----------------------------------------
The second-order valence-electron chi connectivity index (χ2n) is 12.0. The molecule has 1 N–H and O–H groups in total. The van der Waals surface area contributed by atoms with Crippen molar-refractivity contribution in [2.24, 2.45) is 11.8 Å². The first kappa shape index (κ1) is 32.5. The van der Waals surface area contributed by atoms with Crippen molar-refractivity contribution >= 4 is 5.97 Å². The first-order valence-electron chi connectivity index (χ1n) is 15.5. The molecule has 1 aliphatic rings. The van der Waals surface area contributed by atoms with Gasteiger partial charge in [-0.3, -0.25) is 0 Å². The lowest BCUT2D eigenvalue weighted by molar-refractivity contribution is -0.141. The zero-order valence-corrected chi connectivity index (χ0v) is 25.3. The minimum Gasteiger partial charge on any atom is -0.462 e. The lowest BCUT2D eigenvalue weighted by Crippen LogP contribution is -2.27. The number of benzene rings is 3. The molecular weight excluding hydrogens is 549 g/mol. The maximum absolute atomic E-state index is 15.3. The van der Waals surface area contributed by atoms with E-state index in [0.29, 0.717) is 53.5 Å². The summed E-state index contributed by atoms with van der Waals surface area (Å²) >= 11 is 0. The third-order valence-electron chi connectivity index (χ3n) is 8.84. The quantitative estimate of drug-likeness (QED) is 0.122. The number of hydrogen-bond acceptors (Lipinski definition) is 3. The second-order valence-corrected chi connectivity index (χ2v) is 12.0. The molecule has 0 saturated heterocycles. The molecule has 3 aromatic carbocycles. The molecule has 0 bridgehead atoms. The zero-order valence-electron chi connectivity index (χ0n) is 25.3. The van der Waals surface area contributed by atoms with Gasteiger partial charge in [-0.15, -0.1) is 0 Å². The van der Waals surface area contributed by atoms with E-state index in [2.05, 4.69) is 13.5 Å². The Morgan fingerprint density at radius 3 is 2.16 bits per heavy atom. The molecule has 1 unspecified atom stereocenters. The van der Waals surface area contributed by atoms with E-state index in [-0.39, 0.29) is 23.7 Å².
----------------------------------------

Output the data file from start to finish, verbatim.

The second-order valence-electron chi connectivity index (χ2n) is 12.0. The molecule has 1 N–H and O–H groups in total. The van der Waals surface area contributed by atoms with Crippen molar-refractivity contribution in [2.24, 2.45) is 11.8 Å². The first kappa shape index (κ1) is 32.5. The van der Waals surface area contributed by atoms with Crippen molar-refractivity contribution >= 4 is 5.97 Å². The first-order valence-electron chi connectivity index (χ1n) is 15.5. The molecule has 1 aliphatic rings. The van der Waals surface area contributed by atoms with Gasteiger partial charge in [-0.3, -0.25) is 0 Å². The lowest BCUT2D eigenvalue weighted by molar-refractivity contribution is -0.141. The zero-order valence-corrected chi connectivity index (χ0v) is 25.3. The minimum Gasteiger partial charge on any atom is -0.462 e. The lowest BCUT2D eigenvalue weighted by Crippen LogP contribution is -2.27. The number of benzene rings is 3. The molecular weight excluding hydrogens is 549 g/mol. The maximum absolute atomic E-state index is 15.3. The van der Waals surface area contributed by atoms with E-state index in [0.29, 0.717) is 53.5 Å². The summed E-state index contributed by atoms with van der Waals surface area (Å²) >= 11 is 0. The third-order valence-electron chi connectivity index (χ3n) is 8.84. The quantitative estimate of drug-likeness (QED) is 0.122. The number of hydrogen-bond acceptors (Lipinski definition) is 3. The second-order valence-corrected chi connectivity index (χ2v) is 12.0. The molecule has 0 saturated heterocycles. The molecule has 3 aromatic carbocycles. The molecule has 0 bridgehead atoms. The zero-order valence-electron chi connectivity index (χ0n) is 25.3. The van der Waals surface area contributed by atoms with Gasteiger partial charge in [-0.15, -0.1) is 0 Å². The van der Waals surface area contributed by atoms with E-state index in [2.05, 4.69) is 13.5 Å². The Morgan fingerprint density at radius 3 is 2.16 bits per heavy atom. The molecule has 1 unspecified atom stereocenters. The van der Waals surface area contributed by atoms with E-state index in [-0.39, 0.29) is 23.7 Å².